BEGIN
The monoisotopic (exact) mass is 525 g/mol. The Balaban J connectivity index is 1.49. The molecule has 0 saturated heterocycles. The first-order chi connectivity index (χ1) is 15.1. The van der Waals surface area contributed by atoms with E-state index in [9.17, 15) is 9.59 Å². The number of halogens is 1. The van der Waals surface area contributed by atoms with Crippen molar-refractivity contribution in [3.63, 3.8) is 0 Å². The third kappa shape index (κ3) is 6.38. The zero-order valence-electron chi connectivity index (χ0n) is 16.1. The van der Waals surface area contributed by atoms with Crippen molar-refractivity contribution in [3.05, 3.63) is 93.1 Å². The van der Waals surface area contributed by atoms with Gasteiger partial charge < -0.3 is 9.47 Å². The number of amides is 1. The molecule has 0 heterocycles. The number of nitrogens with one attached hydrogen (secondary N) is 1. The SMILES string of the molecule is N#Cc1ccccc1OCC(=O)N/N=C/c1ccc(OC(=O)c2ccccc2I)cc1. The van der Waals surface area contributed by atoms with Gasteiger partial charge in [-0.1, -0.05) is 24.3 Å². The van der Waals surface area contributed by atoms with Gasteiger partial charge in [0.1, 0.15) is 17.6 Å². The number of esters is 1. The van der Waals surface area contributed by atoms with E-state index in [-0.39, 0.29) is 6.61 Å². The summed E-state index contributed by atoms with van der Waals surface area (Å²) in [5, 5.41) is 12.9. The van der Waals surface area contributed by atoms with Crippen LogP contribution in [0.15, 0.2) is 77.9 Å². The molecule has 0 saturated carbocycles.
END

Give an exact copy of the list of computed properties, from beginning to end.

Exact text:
The monoisotopic (exact) mass is 525 g/mol. The Balaban J connectivity index is 1.49. The molecule has 0 saturated heterocycles. The first-order chi connectivity index (χ1) is 15.1. The van der Waals surface area contributed by atoms with E-state index in [9.17, 15) is 9.59 Å². The number of halogens is 1. The van der Waals surface area contributed by atoms with Crippen molar-refractivity contribution in [3.63, 3.8) is 0 Å². The third kappa shape index (κ3) is 6.38. The zero-order valence-electron chi connectivity index (χ0n) is 16.1. The van der Waals surface area contributed by atoms with Crippen molar-refractivity contribution in [3.05, 3.63) is 93.1 Å². The van der Waals surface area contributed by atoms with Gasteiger partial charge < -0.3 is 9.47 Å². The number of amides is 1. The molecule has 0 heterocycles. The number of nitrogens with one attached hydrogen (secondary N) is 1. The SMILES string of the molecule is N#Cc1ccccc1OCC(=O)N/N=C/c1ccc(OC(=O)c2ccccc2I)cc1. The van der Waals surface area contributed by atoms with Gasteiger partial charge in [-0.1, -0.05) is 24.3 Å². The van der Waals surface area contributed by atoms with Gasteiger partial charge in [0.1, 0.15) is 17.6 Å². The number of esters is 1. The van der Waals surface area contributed by atoms with E-state index in [-0.39, 0.29) is 6.61 Å². The summed E-state index contributed by atoms with van der Waals surface area (Å²) in [5, 5.41) is 12.9. The van der Waals surface area contributed by atoms with Crippen LogP contribution in [0.15, 0.2) is 77.9 Å². The molecule has 0 saturated carbocycles.